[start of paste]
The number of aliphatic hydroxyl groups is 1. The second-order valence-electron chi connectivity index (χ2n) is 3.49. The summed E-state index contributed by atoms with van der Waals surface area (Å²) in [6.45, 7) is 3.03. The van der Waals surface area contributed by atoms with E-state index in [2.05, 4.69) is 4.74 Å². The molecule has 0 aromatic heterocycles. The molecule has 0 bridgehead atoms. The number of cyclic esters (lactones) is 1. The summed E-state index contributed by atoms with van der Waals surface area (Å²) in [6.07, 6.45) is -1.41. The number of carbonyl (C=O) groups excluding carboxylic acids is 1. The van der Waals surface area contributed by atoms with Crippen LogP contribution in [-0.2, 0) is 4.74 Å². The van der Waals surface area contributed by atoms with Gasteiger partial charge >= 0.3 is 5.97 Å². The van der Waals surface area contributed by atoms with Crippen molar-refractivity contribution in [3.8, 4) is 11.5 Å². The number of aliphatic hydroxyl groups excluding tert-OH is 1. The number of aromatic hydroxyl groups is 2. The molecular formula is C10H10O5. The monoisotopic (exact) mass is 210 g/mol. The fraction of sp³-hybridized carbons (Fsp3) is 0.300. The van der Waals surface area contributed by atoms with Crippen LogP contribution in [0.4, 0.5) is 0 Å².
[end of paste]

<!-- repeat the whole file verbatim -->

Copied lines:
The number of aliphatic hydroxyl groups is 1. The second-order valence-electron chi connectivity index (χ2n) is 3.49. The summed E-state index contributed by atoms with van der Waals surface area (Å²) in [6.45, 7) is 3.03. The van der Waals surface area contributed by atoms with E-state index in [2.05, 4.69) is 4.74 Å². The molecule has 0 aromatic heterocycles. The molecule has 0 bridgehead atoms. The number of cyclic esters (lactones) is 1. The summed E-state index contributed by atoms with van der Waals surface area (Å²) in [6.07, 6.45) is -1.41. The number of carbonyl (C=O) groups excluding carboxylic acids is 1. The van der Waals surface area contributed by atoms with Crippen LogP contribution in [-0.2, 0) is 4.74 Å². The van der Waals surface area contributed by atoms with Gasteiger partial charge >= 0.3 is 5.97 Å². The van der Waals surface area contributed by atoms with Crippen molar-refractivity contribution in [3.8, 4) is 11.5 Å². The number of aliphatic hydroxyl groups excluding tert-OH is 1. The number of aromatic hydroxyl groups is 2. The molecular formula is C10H10O5. The monoisotopic (exact) mass is 210 g/mol. The fraction of sp³-hybridized carbons (Fsp3) is 0.300. The van der Waals surface area contributed by atoms with Crippen LogP contribution in [0.4, 0.5) is 0 Å².